Commentary

Beacons and Smart Homes: It's All About the Value

While technology around The Internet of Things proliferates, consumers seem to be waiting for tangible and practical benefits.

Even though ownership of smart home products increased in the last year, everyone is not rushing out to get the latest connected home gadgetry.

The number of smart home products owned by consumers increased more than 50% over the last year, according to a new study by Parks Associates. Growth is projected to continue, with 43% of U.S. households that have broadband planning to purchase a smart home device in the next 12 months.

But the drivers of those purchases are likely to be practical and priced right.

A different study, by The Demand Institute, found that 88% of consumers see a smart home as being too expensive and only 23% said they had at least one smart device in their home.

Pricing was also the key factor in a McKinsey study, which found that 66% of consumers rate IoT products as too expensive.

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But cost is not the only issue. Consumers have to see a perceived benefit.

For example, beacons have been around for around two years and they still are hardly a well-known commodity by consumers.

Even though they’ve been installed in Apple stores for well over a year, many store employees I regularly encounter are not overly familiar with them. Apple store shoppers even less.

Only 7% of UK consumers have even heard of the term beacon, based on a survey of 2,000 consumers by Interactive Media in Retail Group and eDigital Research.

Even worse for marketers is that almost two thirds (62%) said they don’t want companies to be able to locate them even if just walking by a store or through a certain department. About as many (61%) viewed receiving beaconed messages as harassment, and more than half (52%) are not comfortable with the idea of information being used to personalize offers to them.

The good news is that some retailers are starting to use beacons to trigger helpful content rather than intrusive ads, as I wrote about here recently (Beacons Moving Well Beyond the Mobile Ad).

And different beacon uses are being created around the world.

For example, the Real Madrid Football Club is using beacons to target fans who attend their matches with relevant social content, a Chinese beacon company put beacons on 260 high-speed trains and beacons already are in many major retail stores around the U.S.

But it’s not about the smart object for a home or a beacon in a store.

It’s about what value does a consumer receive from the connected technology. And what kind of a deal they can get on it.

4 comments about "Beacons and Smart Homes: It's All About the Value".
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  1. Chip Pittard from Carat USA, December 4, 2015 at 12:40 p.m.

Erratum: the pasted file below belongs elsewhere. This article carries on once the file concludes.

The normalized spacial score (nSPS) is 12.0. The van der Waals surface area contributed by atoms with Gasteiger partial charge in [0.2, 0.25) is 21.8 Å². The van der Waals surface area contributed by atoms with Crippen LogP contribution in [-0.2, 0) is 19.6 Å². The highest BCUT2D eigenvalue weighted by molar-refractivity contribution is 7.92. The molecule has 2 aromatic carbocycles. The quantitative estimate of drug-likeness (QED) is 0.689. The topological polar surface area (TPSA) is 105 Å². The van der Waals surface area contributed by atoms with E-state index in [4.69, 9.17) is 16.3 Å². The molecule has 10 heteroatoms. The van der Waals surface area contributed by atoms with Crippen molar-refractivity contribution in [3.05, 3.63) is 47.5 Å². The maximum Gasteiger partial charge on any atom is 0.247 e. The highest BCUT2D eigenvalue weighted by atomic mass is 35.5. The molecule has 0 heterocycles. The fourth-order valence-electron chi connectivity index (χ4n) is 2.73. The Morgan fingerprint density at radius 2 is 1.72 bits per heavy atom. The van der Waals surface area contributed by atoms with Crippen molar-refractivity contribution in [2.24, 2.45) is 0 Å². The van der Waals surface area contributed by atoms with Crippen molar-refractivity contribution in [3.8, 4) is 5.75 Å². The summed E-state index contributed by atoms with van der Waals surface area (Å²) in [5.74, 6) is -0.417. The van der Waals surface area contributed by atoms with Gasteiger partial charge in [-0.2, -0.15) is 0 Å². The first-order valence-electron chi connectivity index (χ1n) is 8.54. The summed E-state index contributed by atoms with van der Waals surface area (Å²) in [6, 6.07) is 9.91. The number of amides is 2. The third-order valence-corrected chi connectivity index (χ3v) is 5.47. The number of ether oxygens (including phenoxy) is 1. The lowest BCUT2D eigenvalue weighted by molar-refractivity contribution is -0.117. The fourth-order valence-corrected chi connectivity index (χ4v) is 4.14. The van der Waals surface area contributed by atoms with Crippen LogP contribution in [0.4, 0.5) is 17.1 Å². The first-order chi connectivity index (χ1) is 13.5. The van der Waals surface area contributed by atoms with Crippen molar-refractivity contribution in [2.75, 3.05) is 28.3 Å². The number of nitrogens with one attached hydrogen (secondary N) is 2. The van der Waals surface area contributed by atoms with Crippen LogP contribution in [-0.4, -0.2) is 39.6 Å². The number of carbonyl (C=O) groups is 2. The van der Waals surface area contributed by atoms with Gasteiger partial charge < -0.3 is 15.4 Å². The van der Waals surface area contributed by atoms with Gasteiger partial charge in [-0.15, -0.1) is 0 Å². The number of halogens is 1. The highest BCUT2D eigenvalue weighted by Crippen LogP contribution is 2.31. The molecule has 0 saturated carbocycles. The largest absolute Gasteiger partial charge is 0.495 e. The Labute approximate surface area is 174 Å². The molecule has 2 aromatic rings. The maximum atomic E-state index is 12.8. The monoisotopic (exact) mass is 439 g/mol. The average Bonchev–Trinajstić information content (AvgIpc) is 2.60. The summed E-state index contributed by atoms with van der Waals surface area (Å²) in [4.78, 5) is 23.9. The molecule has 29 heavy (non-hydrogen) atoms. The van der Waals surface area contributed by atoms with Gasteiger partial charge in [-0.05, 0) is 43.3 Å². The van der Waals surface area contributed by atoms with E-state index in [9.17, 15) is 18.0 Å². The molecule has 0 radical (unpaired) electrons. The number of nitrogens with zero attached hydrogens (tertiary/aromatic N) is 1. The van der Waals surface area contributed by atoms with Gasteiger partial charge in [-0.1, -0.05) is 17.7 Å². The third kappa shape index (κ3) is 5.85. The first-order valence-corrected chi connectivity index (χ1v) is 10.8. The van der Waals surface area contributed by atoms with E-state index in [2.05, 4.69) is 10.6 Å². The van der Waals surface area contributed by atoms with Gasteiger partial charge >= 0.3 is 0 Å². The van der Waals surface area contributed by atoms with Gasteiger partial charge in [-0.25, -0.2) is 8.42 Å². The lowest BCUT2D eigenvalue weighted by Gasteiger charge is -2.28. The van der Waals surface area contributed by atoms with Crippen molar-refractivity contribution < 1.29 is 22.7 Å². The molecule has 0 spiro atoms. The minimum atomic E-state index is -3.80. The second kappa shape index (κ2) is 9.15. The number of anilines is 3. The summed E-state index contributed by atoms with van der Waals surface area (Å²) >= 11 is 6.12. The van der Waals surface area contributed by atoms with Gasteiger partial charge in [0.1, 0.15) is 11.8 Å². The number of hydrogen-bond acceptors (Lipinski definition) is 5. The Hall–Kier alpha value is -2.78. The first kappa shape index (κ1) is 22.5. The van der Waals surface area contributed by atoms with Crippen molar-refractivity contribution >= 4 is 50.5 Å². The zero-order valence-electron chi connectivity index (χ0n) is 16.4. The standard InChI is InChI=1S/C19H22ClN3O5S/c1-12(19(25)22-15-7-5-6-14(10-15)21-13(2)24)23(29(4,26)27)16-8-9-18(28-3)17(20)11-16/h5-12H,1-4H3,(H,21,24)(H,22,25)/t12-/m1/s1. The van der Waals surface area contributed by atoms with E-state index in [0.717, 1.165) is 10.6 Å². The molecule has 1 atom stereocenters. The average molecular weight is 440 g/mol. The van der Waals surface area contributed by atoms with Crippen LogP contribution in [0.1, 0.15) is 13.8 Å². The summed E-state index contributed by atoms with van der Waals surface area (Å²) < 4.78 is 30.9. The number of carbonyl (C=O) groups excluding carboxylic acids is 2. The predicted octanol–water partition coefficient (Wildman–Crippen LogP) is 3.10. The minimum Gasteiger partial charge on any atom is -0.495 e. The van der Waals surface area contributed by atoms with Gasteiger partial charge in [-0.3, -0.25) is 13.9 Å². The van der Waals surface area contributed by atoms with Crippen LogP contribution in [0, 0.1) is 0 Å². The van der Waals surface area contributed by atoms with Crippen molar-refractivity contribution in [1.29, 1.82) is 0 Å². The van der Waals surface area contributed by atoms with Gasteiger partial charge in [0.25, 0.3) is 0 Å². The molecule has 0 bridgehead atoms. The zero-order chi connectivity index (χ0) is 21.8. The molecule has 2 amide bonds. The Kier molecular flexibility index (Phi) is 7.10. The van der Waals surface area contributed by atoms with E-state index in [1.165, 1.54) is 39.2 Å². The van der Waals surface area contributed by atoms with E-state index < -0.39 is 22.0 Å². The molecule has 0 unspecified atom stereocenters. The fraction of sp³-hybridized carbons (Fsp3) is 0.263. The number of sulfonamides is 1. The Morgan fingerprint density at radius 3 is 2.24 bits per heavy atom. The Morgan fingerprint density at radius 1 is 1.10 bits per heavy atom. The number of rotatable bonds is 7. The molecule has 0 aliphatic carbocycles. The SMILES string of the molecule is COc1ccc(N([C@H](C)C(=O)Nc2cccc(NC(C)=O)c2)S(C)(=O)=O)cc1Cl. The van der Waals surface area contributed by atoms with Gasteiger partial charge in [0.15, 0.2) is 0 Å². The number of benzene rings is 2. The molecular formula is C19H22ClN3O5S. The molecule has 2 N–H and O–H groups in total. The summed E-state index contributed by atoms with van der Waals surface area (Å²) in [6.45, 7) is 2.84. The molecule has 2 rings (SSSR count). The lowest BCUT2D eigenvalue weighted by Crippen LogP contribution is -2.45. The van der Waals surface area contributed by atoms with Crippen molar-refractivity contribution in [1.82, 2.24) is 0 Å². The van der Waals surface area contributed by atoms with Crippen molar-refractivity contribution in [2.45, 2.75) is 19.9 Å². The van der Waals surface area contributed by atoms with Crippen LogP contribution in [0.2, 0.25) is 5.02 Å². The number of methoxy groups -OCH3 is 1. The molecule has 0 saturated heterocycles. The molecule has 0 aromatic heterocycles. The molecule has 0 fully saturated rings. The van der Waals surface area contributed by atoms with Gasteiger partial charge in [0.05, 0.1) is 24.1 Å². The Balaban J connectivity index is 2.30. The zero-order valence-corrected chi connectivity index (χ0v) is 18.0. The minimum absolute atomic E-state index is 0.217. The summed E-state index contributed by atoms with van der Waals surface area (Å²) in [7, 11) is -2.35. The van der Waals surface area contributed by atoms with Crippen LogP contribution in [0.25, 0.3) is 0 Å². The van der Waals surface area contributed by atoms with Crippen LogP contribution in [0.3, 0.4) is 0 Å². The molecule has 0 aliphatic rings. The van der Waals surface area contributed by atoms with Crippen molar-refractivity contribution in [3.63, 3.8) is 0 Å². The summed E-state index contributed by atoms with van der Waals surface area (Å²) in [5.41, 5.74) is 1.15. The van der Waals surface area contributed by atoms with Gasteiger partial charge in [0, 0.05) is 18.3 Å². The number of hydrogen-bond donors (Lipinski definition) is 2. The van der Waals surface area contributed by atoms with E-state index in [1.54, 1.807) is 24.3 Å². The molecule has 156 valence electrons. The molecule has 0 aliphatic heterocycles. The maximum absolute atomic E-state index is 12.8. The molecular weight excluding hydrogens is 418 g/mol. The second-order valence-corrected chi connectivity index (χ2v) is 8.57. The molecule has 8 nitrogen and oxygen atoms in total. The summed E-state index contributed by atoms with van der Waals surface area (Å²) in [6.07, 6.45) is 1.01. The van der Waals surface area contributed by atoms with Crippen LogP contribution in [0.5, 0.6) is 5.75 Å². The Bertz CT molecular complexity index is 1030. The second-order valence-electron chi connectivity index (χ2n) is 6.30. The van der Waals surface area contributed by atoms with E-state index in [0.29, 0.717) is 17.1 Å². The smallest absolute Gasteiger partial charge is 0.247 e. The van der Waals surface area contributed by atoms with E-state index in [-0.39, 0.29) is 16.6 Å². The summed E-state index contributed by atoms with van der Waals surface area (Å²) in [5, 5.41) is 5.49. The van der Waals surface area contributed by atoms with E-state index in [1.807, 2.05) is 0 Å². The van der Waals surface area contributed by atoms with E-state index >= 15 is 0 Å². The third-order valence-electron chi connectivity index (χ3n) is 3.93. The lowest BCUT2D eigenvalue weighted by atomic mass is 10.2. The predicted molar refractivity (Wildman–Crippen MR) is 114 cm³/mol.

How are retailers pushing this content?  Is it exclusively through their own app, or are their other channels they can push this?

  2. Cece Forrester from tbd, December 4, 2015 at 1:02 p.m.

    "It’s about what value does a consumer receive from the connected technology. And what kind of a deal they can get on it."

    Actually, maybe it should be about the permission. Evaluation of the value enters into it. But if you really want to change people's uncomfortable feelings, change their minds about being harassed--try asking permission first, and meaning what you say. That would go a long way to reassuring people that your intent is about helpfulness, if in fact it is, and not some other, hidden agenda. (This is why I always resisted getting those store cards. The ostensible reason "so we can give you a discount" wasn't the real reason. And that left a bad taste the "deal" could not overcome. Plus, tracking individual behavior proved not to be the marketing holy grail, didn't it?)

    And by permission, I don't mean sneaky, hidden permission, imputed permission, transferred permission. I mean genuinely asking and explaining. And then accepting the decision, respecting it even if it's not the outcome you wanted. The upside is that for those who do give permission, you've really got permission and all that follows from it.

  3. Chuck Martin from Chuck Martin replied, December 4, 2015 at 2:23 p.m.

    They are using their own apps as well as pushing them through third-party apps, Chip.

  4. Chuck Martin from Chuck Martin, December 4, 2015 at 2:26 p.m.

    Right, Cece, but in the case of beacons opt-in permissions always are required up front, typically with easy opt-out if not satiffied. Of course, activity around beacons is somewhat different than smart devices in the home, where security also is paramount.

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